Toward Construct Validity in the Childhood Disruptive Behavior Disorders

Classification and Diagnosis in DSM-IV and Beyond
  • Irwin D. Waldman
  • Scott O. Lilienfeld
  • Benjamin B. Lahey
Part of the Advances in Clinical Child Psychology book series (ACCP, volume 17)


The number and coverage of child psychopathological disorders have expanded greatly since their rather cursory representation as adjustment reactions in the first edition of the Diagnostic and Statistical Manual of Mental Disorders (DSM) (American Psychiatric Association, 1952). The division of childhood disorders into the multitude of diagnoses that appear in the DSM-III-R (American Psychiatric Association, 1987) and the forthcoming DSM-IV (American Psychiatric Association, 1993) justifiably raises questions regarding the validity of these diagnostic distinctions. In the case of the disruptive (i.e., externalizing) disorders—which include the Attention Deficit Disorders (most notably, Attention-Deficit Hyperactivity Disorder, or ADHD), Oppositional Defiant Disorder (ODD), and Conduct Disorder (CD)—research generally has supported the differentiation of these disorders from internalizing disorders, such as anxiety and depressive disorders (Achenbach & Edelbrock, 1978) and, to a lesser extent, the finer distinction among dimensions of inattention, hyperactivity, and impulsivity on the one hand and aggression, oppositional behaviors, and more serious conduct problems on the other (Hinshaw, 1987; Loney & Milich, 1982). It should be noted, however, that both sets of distinctions have been challenged, and that despite a flurry of research activity concerning these disorders, many questions remain regarding their validity.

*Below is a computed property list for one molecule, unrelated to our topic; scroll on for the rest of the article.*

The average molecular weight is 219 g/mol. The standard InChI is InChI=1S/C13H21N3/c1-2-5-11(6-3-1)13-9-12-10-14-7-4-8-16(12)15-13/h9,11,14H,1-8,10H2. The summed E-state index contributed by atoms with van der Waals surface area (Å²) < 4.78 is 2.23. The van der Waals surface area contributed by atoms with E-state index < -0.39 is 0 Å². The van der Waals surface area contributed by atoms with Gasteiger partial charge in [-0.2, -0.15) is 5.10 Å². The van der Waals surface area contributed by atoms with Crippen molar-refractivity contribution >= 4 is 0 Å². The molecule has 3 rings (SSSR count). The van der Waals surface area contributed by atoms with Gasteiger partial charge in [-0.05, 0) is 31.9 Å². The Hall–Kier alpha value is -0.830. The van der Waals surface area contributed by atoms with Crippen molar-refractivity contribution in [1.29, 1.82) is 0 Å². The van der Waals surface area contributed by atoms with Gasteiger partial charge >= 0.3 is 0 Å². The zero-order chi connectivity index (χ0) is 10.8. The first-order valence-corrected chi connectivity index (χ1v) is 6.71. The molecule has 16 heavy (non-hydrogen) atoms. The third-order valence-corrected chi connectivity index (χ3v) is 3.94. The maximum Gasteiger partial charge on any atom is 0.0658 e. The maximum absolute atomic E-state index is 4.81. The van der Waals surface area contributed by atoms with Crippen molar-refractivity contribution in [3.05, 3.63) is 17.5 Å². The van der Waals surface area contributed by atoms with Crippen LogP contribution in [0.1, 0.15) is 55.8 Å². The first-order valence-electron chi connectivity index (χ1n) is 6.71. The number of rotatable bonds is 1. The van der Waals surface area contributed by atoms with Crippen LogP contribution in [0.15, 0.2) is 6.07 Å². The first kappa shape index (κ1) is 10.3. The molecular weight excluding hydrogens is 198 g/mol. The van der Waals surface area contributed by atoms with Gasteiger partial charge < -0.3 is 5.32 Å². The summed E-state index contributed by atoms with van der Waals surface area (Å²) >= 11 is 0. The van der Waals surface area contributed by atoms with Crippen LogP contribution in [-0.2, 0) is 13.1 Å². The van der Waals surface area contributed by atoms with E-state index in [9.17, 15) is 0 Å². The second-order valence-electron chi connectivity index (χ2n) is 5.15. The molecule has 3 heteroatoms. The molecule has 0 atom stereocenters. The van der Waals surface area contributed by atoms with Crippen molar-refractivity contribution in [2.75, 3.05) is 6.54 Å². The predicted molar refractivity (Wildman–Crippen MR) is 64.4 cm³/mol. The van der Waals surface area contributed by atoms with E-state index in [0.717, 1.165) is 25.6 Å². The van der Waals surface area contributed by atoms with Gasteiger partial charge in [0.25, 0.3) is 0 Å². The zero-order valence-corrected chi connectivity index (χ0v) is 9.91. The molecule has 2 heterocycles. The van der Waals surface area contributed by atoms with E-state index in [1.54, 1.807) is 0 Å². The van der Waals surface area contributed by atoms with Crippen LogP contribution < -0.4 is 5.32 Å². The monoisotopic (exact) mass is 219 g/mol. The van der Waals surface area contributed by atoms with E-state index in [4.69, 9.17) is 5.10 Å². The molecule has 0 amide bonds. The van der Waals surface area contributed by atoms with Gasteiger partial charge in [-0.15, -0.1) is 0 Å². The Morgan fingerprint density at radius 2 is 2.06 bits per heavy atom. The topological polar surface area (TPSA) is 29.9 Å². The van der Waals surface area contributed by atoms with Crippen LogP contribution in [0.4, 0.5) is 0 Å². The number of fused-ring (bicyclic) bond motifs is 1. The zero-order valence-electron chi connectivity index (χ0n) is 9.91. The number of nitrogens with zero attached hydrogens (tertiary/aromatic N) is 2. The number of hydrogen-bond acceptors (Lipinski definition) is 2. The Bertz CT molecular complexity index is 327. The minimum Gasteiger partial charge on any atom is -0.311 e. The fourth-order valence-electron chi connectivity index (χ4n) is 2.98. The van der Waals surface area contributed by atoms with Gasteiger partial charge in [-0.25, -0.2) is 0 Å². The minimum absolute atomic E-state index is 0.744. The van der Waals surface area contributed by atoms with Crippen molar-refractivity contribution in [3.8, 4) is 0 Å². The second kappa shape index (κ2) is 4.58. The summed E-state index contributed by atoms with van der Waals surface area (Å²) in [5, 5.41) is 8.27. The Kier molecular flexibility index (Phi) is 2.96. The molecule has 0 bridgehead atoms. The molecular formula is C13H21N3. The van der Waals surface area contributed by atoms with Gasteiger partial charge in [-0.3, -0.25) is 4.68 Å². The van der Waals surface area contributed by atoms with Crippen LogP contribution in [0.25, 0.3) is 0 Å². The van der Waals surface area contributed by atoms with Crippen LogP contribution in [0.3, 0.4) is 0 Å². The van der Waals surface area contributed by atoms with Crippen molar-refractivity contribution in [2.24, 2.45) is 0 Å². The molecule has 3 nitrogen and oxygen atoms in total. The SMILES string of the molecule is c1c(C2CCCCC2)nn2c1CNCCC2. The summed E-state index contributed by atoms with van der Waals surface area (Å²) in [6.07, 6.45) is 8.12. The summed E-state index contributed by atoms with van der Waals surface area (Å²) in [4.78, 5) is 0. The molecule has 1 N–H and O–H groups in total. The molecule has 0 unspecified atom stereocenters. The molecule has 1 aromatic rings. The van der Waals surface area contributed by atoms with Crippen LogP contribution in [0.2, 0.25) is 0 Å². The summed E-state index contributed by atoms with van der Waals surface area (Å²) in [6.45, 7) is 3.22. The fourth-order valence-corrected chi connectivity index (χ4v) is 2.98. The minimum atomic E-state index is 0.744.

Construct Validity Oppositional Defiant Disorder ADHD Symptom Conduct Disorder Disruptive Behavior Disorder 
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Copyright information

© Springer Science+Business Media New York 1995

Authors and Affiliations

  • Irwin D. Waldman
    • 1
  • Scott O. Lilienfeld
    • 2
  • Benjamin B. Lahey
    • 3
  1. 1.Department of PsychologyEmory UniversityAtlantaUSA
  2. 2.Department of PsychologyState University of New York at AlbanyAlbanyUSA
  3. 3.Department of PsychiatryUniversity of Chicago Medical SchoolChicagoUSA

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